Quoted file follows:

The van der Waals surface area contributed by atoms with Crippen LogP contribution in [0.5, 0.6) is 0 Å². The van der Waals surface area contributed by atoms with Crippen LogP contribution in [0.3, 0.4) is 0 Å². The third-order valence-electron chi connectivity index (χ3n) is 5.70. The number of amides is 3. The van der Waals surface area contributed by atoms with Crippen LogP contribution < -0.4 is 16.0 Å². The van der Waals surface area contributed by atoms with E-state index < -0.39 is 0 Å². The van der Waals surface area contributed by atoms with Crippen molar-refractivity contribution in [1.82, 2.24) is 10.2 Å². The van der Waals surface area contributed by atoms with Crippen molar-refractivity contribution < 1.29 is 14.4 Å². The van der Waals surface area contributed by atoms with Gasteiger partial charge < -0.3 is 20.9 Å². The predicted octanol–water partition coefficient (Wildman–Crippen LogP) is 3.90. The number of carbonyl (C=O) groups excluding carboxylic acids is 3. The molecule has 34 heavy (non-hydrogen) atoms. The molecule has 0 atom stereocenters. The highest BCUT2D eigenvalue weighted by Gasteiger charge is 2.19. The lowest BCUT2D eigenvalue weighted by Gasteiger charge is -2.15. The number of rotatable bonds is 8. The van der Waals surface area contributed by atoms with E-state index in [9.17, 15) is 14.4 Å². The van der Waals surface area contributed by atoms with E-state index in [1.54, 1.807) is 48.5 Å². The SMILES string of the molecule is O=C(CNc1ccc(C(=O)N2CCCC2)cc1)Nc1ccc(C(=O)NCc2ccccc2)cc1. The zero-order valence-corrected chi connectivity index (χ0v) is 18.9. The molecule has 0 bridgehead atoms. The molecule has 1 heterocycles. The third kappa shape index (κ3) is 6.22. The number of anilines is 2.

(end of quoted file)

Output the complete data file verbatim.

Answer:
The van der Waals surface area contributed by atoms with Crippen LogP contribution in [0.5, 0.6) is 0 Å². The van der Waals surface area contributed by atoms with Crippen LogP contribution in [0.3, 0.4) is 0 Å². The third-order valence-electron chi connectivity index (χ3n) is 5.70. The number of amides is 3. The van der Waals surface area contributed by atoms with Crippen LogP contribution < -0.4 is 16.0 Å². The van der Waals surface area contributed by atoms with E-state index < -0.39 is 0 Å². The van der Waals surface area contributed by atoms with Crippen molar-refractivity contribution in [1.82, 2.24) is 10.2 Å². The van der Waals surface area contributed by atoms with Crippen molar-refractivity contribution < 1.29 is 14.4 Å². The van der Waals surface area contributed by atoms with Gasteiger partial charge < -0.3 is 20.9 Å². The predicted octanol–water partition coefficient (Wildman–Crippen LogP) is 3.90. The number of carbonyl (C=O) groups excluding carboxylic acids is 3. The molecule has 34 heavy (non-hydrogen) atoms. The molecule has 0 atom stereocenters. The highest BCUT2D eigenvalue weighted by Gasteiger charge is 2.19. The lowest BCUT2D eigenvalue weighted by Gasteiger charge is -2.15. The number of rotatable bonds is 8. The van der Waals surface area contributed by atoms with E-state index in [9.17, 15) is 14.4 Å². The van der Waals surface area contributed by atoms with E-state index in [1.54, 1.807) is 48.5 Å². The SMILES string of the molecule is O=C(CNc1ccc(C(=O)N2CCCC2)cc1)Nc1ccc(C(=O)NCc2ccccc2)cc1. The zero-order valence-corrected chi connectivity index (χ0v) is 18.9. The molecule has 0 bridgehead atoms. The molecule has 1 heterocycles. The third kappa shape index (κ3) is 6.22. The number of anilines is 2.